pen in hand

SJSU Receives $2 Million Federal Grant to Improve Student Writing Skills

pen in hand

The grant will fund three activities: writing workshops for students, writing workshops for the faculty, and an effort to improve writing assignments in General Education classes.

Contact: Pat Lopes Harris, SJSU Media Relations, 408-924-1748

The San Jose State University Research Foundation has received a $2 million grant over five years from the U.S. Education Department to improve student writing skills.

The primary investigator will be Associate Vice President for Student Academic Success Services Maureen Scharberg.

“This grant is a tremendous ‘win-win’ for both SJSU students and faculty!” Scharberg said. “It will allow us to improve our students’ writing skills as well as provide additional writing workshops and writing support services.”

SJSU received the grant as an Asian American and Native American Pacific Islander Serving Institution. However, the pilot programs the grant will fund will open to all students.

The grant will fund three major activities, beginning with the College of Engineering offering a one-credit writing workshop to 50 remedial English students as early as this spring.

The College of Social Sciences and College of Applied Sciences and the Arts plan to do the same, beginning in fall 2012.

Students will enroll in the workshop for four semesters, with the goal of passing the CSU’s Writing Skills Test. The long-term plan is expand the program to serve all seven colleges.

Two more major activities will be funded by this grant:

  • Professor of English Linda Mitchell will lead writing workshops for faculty members.
  • Professor of Health Science Kathleen Roe will lead efforts to improve writing assignments in lower-division General Education classes.

These efforts will supplement, not replace, current resources including remedial classes and English 1A and 1B.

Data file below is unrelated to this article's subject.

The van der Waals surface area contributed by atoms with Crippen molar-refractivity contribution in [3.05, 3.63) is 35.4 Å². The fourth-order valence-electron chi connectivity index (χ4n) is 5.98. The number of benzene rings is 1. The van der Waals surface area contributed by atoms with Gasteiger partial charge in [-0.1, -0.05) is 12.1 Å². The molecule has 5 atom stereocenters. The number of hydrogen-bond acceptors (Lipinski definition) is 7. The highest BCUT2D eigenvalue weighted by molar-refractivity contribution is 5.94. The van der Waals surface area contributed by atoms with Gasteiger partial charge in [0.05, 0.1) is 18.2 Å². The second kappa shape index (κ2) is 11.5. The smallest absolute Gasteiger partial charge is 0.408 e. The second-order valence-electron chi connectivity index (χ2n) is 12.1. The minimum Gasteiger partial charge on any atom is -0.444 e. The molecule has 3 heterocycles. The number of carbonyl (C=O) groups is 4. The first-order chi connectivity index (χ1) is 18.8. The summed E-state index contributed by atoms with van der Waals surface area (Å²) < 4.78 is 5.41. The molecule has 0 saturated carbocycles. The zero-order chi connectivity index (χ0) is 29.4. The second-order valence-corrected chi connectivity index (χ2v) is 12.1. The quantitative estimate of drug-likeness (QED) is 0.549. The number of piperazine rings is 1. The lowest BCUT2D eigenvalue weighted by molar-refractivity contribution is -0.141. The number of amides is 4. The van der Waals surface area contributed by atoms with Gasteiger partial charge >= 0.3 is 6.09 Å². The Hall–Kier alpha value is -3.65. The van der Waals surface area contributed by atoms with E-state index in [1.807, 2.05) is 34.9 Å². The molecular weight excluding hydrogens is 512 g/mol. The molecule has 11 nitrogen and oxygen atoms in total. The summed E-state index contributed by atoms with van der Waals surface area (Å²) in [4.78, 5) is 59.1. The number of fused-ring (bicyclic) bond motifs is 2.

The effort is expected to boost graduation and retention rates. Data suggests writing skills have a direct impact on student success.

  • In fall 2010, nearly half of all freshmen were not proficient in English.
  • Approximately 70 percent of African American, 60 percent of Hispanic American, 50 percent of Asian American, and 30 percent of white freshmen need English remediation.
  • The CSU requires all new students to pass a writing standards test within one year, resulting in high attrition rates among remedial students.
  • Students who need remedial classes tend to take two extra years to graduate.

Team members for this grant include Deanna Fassett, communication studies professor; Jeanne Linsdell, general engineering instructor; Linda Mitchell, English professor; Kathleen Roe, health science professor; and Sutee Sujitparapitaya, associate vice president for institutional research.

The evaluators will be Pat Backer, technology professor, and Rona Halualani, communication studies professor.

Read a related news release from the Office of Congressman Mike Honda.

The San Jose State University Research Foundation is a 501(c)3 non-profit corporation established to enable and promote externally-funded programs that further SJSU’s comprehensive educational mission, impact, and public benefit. Each year hundreds of local, state, and federal agencies, businesses, and other organizations partner with the research foundation to engage SJSU faculty and other university specialists to perform basic and applied research, public service and community projects, consulting, and other specialized educational activities impacting the region, the nation and the world.

San Jose State — Silicon Valley’s largest institution of higher learning with 28,000 students and 3,190 employees — is part of the California State University system. SJSU’s 154-acre downtown campus anchors the nation’s 10th largest city.